Attend this very popular two-day conference to refresh your knowledge on blood - the sustainer of life. Review the role of blood and its components and consider clinical implications for common disorders. Includes:
Disseminated intravascular coagulation - catastrophic clotting of the blood?
‘Stop the Clot’ - DVT/PE prophylaxis and much, much more
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Australian College of Midwives CPD Recognised Activity
Australian College of Midwives CPD Recognised Activity
8:30AM Registration for Day One
Welcome and Introductory Comments
Fuel for Life - Physiology of the Blood Explained
Why is blood so crucial to sustaining life? What do we now know about blood and what it actually does? This introductory session will review:
What are the principles of blood volume?
How does blood relate to tissue oxygenation?
What is cardiac output and why is understanding this principle in the context of blood loss so crucial?
10:00 Morning Tea
Hit that Vein: A Guide to Drawing Blood Correctly
Venipuncture is the collection of blood from a vein. This practical session will arm you with tricks of the trade to improve your technique of this tough skill to master. Build your confidence by reviewing the following:
Indications for taking bloods
A review of the anatomy of veins
A look at the best sites for venipuncture
Veins to avoid
A step-by-step guide to venipuncture
You’ve Secured the Vein - What’s Next?
This next session aims to bring nurses up to date on the correct process for when ‘bloods are taken’. Once you have found the vein, drawn the blood and filled your tubes, what else
needs to happen? Ensure you are up-to-date, safe and aligned with best practice. This session explains:
A review of commonly ordered blood tests (APTT, INR, FBE)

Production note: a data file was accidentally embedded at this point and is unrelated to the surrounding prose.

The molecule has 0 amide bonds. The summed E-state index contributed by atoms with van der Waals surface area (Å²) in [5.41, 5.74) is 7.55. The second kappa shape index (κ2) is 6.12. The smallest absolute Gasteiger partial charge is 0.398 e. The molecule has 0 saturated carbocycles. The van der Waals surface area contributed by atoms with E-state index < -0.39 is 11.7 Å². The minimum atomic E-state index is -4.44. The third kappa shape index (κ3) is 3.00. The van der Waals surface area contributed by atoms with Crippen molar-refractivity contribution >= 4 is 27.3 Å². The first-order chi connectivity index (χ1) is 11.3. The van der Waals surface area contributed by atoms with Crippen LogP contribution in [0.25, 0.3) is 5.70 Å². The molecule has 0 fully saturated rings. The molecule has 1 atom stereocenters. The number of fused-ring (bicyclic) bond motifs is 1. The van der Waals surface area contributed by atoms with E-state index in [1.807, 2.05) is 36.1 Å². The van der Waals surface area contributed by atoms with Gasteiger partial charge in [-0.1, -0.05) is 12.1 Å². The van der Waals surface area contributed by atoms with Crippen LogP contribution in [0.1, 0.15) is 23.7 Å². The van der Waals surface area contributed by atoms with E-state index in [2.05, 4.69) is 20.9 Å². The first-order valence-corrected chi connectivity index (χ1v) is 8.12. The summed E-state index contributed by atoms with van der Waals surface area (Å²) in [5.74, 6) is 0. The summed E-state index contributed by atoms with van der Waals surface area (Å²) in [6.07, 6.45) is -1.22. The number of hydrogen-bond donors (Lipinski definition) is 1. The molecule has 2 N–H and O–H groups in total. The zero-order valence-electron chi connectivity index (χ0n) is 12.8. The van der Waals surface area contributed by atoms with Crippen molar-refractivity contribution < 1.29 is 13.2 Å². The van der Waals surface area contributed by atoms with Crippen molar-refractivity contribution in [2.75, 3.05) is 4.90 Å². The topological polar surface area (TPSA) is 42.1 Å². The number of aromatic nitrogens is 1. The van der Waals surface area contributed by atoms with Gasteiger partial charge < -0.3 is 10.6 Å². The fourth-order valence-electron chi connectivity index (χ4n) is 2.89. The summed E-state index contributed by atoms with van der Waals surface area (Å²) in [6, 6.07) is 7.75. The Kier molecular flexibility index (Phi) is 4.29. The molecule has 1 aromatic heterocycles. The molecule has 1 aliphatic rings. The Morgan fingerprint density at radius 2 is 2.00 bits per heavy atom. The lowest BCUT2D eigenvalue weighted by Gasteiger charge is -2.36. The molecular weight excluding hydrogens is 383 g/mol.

Drawing order: why does this matter?
Correct procedure for labelling blood tubes, filling out request forms etc.
12:00PM Lunch and Networking
The Clotting Cascade: Understanding Coagulation
Coagulation is a very complex process by which blood clots. How does this actually happen and why is this so important? This interactive session will help you to understand the series of events that are fundamental to the body’s ability to clot.
Stop the Clot: Venous Thromboembolism (VTE) Update
For any person that is hospitalised, the risk of VTE is elevated. A common type of venous thrombosis is a deep vein thrombosis (DVT), a blood clot in the deep veins of the leg. If the thrombus embolises and travels to the lungs the risk of pulmonary embolus (PE) - which can be life-threatening - is significant. Nurses are at the forefront of VTE prevention throughout the patient journey. This session will focus on the prevention of VTE and the nursing management of VTE. Includes:
Overview of Clinical Practice Guidelines for the Prevention of VTE
Who should we be most worried about?
Recognising the signs and symptoms of a DVT and PE
Evidence for mechanical VTE prophylaxis: eg. anti-embolism stockings and sequential compression devices
3:00 Afternoon Tea
Anticoagulants and Anti-platelet Agents - Food, Drug and Complementary Medicine Interactions
Medicines that affect the blood are frequently administered by nurses. Understanding the mechanism of these regularly used medicines is essential. In particular, understanding the potential for serious food, drug and complementary medicine interactions is paramount if nurses are to improve patient outcomes and prevent adverse drug reactions. This session will review some important clinical considerations, with a focus on common drug, food and complementary medicine interactions associated with these medicines. Includes:
Warfarin - dangerous interactions you must be aware of
Anti-platelet agents - what interactions are most serious?
What about new oral anticoagulants (NOACs)?
4:30 Close of Day One of Conference
9:00AM Commencement of Day Two
Disseminated Intravascular Coagulation (DIC)
DIC is a life-threatening complication of a range of disorders including: injury, blood transfusion, complications of pregnancy and cancer. Although rare, it can be both acute and chronic, making its occurrence relevant to all nurses and midwives. Small clots form in blood vessels resulting in significant organ damage and even death. This session reviews this condition and includes:
What are the risk factors for developing disseminated intravascular coagulation?
What is the underlying pathophysiology and how does it relate to the blood?
Signs and symptoms
What treatment is available and how are nurses involved in the management of this?
What is the prognosis?
Dirty Blood? - An Evidence-Based Overview of Sepsis